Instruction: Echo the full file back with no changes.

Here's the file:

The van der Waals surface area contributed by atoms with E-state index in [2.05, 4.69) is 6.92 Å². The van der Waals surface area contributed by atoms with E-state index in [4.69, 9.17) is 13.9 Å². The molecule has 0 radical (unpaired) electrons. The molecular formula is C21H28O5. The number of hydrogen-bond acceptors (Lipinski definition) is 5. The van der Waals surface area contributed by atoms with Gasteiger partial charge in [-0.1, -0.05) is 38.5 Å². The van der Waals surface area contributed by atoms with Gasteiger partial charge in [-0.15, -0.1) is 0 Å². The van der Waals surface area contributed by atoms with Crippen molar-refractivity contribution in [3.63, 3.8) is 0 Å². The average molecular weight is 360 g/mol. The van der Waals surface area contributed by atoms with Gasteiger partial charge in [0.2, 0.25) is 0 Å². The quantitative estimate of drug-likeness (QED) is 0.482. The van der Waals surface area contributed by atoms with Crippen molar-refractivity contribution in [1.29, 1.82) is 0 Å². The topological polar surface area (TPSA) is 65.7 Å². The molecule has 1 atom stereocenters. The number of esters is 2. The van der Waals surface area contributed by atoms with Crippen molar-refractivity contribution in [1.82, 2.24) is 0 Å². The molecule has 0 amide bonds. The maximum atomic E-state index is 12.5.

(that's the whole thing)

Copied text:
The van der Waals surface area contributed by atoms with E-state index in [2.05, 4.69) is 6.92 Å². The van der Waals surface area contributed by atoms with E-state index in [4.69, 9.17) is 13.9 Å². The molecule has 0 radical (unpaired) electrons. The molecular formula is C21H28O5. The number of hydrogen-bond acceptors (Lipinski definition) is 5. The van der Waals surface area contributed by atoms with Gasteiger partial charge in [-0.1, -0.05) is 38.5 Å². The van der Waals surface area contributed by atoms with Gasteiger partial charge in [-0.15, -0.1) is 0 Å². The van der Waals surface area contributed by atoms with Crippen molar-refractivity contribution in [3.63, 3.8) is 0 Å². The average molecular weight is 360 g/mol. The van der Waals surface area contributed by atoms with Gasteiger partial charge in [0.2, 0.25) is 0 Å². The quantitative estimate of drug-likeness (QED) is 0.482. The van der Waals surface area contributed by atoms with Crippen molar-refractivity contribution in [1.29, 1.82) is 0 Å². The topological polar surface area (TPSA) is 65.7 Å². The molecule has 1 atom stereocenters. The number of esters is 2. The van der Waals surface area contributed by atoms with Crippen molar-refractivity contribution in [1.82, 2.24) is 0 Å². The molecule has 0 amide bonds. The maximum atomic E-state index is 12.5.